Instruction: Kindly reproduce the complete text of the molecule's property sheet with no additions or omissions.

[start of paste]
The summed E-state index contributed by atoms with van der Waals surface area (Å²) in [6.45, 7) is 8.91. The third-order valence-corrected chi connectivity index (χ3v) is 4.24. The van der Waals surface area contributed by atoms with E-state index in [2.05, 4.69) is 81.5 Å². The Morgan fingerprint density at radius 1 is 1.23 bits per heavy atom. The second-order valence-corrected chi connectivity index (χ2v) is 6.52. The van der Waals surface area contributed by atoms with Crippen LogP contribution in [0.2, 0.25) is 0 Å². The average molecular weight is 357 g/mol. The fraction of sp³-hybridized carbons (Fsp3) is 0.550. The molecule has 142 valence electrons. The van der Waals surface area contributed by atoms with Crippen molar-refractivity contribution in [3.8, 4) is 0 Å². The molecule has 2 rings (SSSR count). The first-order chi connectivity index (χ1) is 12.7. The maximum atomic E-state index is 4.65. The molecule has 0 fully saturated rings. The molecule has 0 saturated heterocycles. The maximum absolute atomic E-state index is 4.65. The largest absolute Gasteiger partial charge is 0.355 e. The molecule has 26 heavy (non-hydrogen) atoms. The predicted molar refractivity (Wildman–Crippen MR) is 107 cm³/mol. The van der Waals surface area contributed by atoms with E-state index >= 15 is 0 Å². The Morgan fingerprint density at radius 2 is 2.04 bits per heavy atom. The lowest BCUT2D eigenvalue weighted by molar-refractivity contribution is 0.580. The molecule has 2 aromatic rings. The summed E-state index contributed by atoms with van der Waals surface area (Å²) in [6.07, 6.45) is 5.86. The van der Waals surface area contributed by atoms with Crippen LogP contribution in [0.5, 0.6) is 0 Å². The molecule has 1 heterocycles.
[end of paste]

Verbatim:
The summed E-state index contributed by atoms with van der Waals surface area (Å²) in [6.45, 7) is 8.91. The third-order valence-corrected chi connectivity index (χ3v) is 4.24. The van der Waals surface area contributed by atoms with E-state index in [2.05, 4.69) is 81.5 Å². The Morgan fingerprint density at radius 1 is 1.23 bits per heavy atom. The second-order valence-corrected chi connectivity index (χ2v) is 6.52. The van der Waals surface area contributed by atoms with Crippen LogP contribution in [0.2, 0.25) is 0 Å². The average molecular weight is 357 g/mol. The fraction of sp³-hybridized carbons (Fsp3) is 0.550. The molecule has 142 valence electrons. The van der Waals surface area contributed by atoms with Crippen molar-refractivity contribution in [3.8, 4) is 0 Å². The molecule has 2 rings (SSSR count). The first-order chi connectivity index (χ1) is 12.7. The maximum atomic E-state index is 4.65. The molecule has 0 fully saturated rings. The molecule has 0 saturated heterocycles. The maximum absolute atomic E-state index is 4.65. The largest absolute Gasteiger partial charge is 0.355 e. The molecule has 26 heavy (non-hydrogen) atoms. The predicted molar refractivity (Wildman–Crippen MR) is 107 cm³/mol. The van der Waals surface area contributed by atoms with E-state index >= 15 is 0 Å². The Morgan fingerprint density at radius 2 is 2.04 bits per heavy atom. The lowest BCUT2D eigenvalue weighted by molar-refractivity contribution is 0.580. The molecule has 2 aromatic rings. The summed E-state index contributed by atoms with van der Waals surface area (Å²) in [6.07, 6.45) is 5.86. The van der Waals surface area contributed by atoms with Crippen LogP contribution in [0.5, 0.6) is 0 Å². The molecule has 1 heterocycles.